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Jay Evensen: Shrinking Great Salt Lake signals need for better water policies

Great Salt Lake may ebb and flow, however its current low levels give impetus to talk about water use, and how to use it more wisely in the desert. Andrew Rupke, a minerals specialist here at UGS, joins the conversation in this article. Check it out!

deseretnews.com

Not many states have a defining natural feature that locals actually discourage visitors from seeing.

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UGS Earth Science Week, Day 3!

Day 3 of our #EarthScienceWeek was great! The Utah Geological Survey hosts hands-on activities for school groups during October. Here, students learn a little gold panning history, and pan for some mineral treasures themselves! While no gold was included in the panning station, kids found pyrite, magnetite, fluorite, malachite (a copper bearing rock), and some azurite (a copper bearing rock)!

Explore: Rock hounds, climbers behold treasured Mineral Mountains

stgeorgeutah.com

You don’t have to drive to the Sierras for exceptional gem-hounding or big-wall rock-climbing. Southern Utah’s pristine Mineral Mountains just west of Beaver will fulfill any stone enthusiast’s yearning for rock.

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IS TAR SAND MINING VIABLE IN UTAH

newwest.net

Tar sands development often conjures images of a bleak northeast Alberta landscape, scraped and scalped of its vegetation after being converted to sprawling strip mines from which much of Canadian oil imports to the United States originate.

But if a proposal by Alberta-based Earth Energy Resources survives environmentalists’ appeal, eastern Utah’s canyon country could become a backdrop for the only tar sands mine in the United States.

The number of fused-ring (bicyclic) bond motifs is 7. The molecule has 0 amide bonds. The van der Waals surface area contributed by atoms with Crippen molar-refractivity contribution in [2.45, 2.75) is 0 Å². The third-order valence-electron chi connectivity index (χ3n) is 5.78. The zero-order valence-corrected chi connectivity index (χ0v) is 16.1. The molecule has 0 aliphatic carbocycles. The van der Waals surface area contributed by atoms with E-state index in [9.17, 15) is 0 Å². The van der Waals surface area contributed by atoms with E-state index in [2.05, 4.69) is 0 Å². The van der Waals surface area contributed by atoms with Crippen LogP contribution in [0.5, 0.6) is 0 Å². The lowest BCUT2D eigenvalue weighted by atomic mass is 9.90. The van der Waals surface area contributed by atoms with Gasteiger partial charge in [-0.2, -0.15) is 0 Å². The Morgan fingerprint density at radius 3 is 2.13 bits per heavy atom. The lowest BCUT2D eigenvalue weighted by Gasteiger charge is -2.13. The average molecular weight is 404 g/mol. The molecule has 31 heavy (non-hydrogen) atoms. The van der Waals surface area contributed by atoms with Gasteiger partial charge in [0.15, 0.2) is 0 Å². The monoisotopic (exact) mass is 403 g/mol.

In 2009, Utah mining regulators approved EER’s proposed PR Spring Mine on state institutional trust land in Uintah and Grand counties northwest of Grand Junction, Colo. If the mine is successful, it could prove the viability of a Utah tar sands industry, possibly bringing a new level of energy development to the Colorado Plateau.

Tar sand, also called oil sand, bituminous sand or asphaltic sandstone, is oil-laden sedimentary rock most commonly extracted in Canada. Utah’s tar sands, however, are generally half as rich as Canada’s and require more processing to extract the oil.

The U.S. Department of Energy estimates that Utah tar sands harbor between 12 billion and 19 billion barrels of oil, with at least 2 billion barrels to be found at PR Spring.

The push to develop tar sands in Utah is a fairly recent phenomenon.

Determined to find a way for American oil shale and tar sands to become sources of domestic energy production, Congress required the U.S. Department of Energy to start up a tar sands and oil shale leasing program as part of the 2005 Energy Policy Act.

In 2008, the DOE completed an environmental study of its tar sands and oil shale program, outlining 11 potential tar sands development areas in Utah, the only state in which tar sands are thought to be economically recoverable.

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